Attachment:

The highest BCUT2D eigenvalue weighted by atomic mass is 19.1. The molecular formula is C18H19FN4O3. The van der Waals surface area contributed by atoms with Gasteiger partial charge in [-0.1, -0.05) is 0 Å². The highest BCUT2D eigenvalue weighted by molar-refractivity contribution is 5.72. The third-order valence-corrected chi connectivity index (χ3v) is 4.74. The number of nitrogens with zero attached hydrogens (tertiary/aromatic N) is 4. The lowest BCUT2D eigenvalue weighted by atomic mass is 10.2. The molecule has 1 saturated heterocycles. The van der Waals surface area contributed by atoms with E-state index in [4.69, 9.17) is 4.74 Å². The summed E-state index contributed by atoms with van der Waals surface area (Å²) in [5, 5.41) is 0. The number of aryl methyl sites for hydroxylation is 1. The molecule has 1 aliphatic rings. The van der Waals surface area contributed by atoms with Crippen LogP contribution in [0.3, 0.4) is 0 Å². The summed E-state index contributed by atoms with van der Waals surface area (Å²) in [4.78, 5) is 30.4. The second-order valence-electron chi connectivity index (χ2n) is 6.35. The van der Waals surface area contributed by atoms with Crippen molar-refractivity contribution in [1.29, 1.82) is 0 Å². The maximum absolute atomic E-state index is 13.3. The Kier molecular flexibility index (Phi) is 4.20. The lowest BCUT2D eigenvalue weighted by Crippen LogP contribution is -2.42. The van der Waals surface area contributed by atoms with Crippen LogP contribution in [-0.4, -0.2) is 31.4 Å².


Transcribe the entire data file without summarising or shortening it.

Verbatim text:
The highest BCUT2D eigenvalue weighted by atomic mass is 19.1. The molecular formula is C18H19FN4O3. The van der Waals surface area contributed by atoms with Gasteiger partial charge in [-0.1, -0.05) is 0 Å². The highest BCUT2D eigenvalue weighted by molar-refractivity contribution is 5.72. The third-order valence-corrected chi connectivity index (χ3v) is 4.74. The number of nitrogens with zero attached hydrogens (tertiary/aromatic N) is 4. The lowest BCUT2D eigenvalue weighted by atomic mass is 10.2. The molecule has 1 saturated heterocycles. The van der Waals surface area contributed by atoms with E-state index in [4.69, 9.17) is 4.74 Å². The summed E-state index contributed by atoms with van der Waals surface area (Å²) in [5, 5.41) is 0. The number of aryl methyl sites for hydroxylation is 1. The molecule has 1 aliphatic rings. The van der Waals surface area contributed by atoms with Crippen LogP contribution in [0.3, 0.4) is 0 Å². The summed E-state index contributed by atoms with van der Waals surface area (Å²) in [4.78, 5) is 30.4. The second-order valence-electron chi connectivity index (χ2n) is 6.35. The van der Waals surface area contributed by atoms with Crippen molar-refractivity contribution in [1.29, 1.82) is 0 Å². The maximum absolute atomic E-state index is 13.3. The Kier molecular flexibility index (Phi) is 4.20. The lowest BCUT2D eigenvalue weighted by Crippen LogP contribution is -2.42. The van der Waals surface area contributed by atoms with Crippen LogP contribution in [-0.4, -0.2) is 31.4 Å².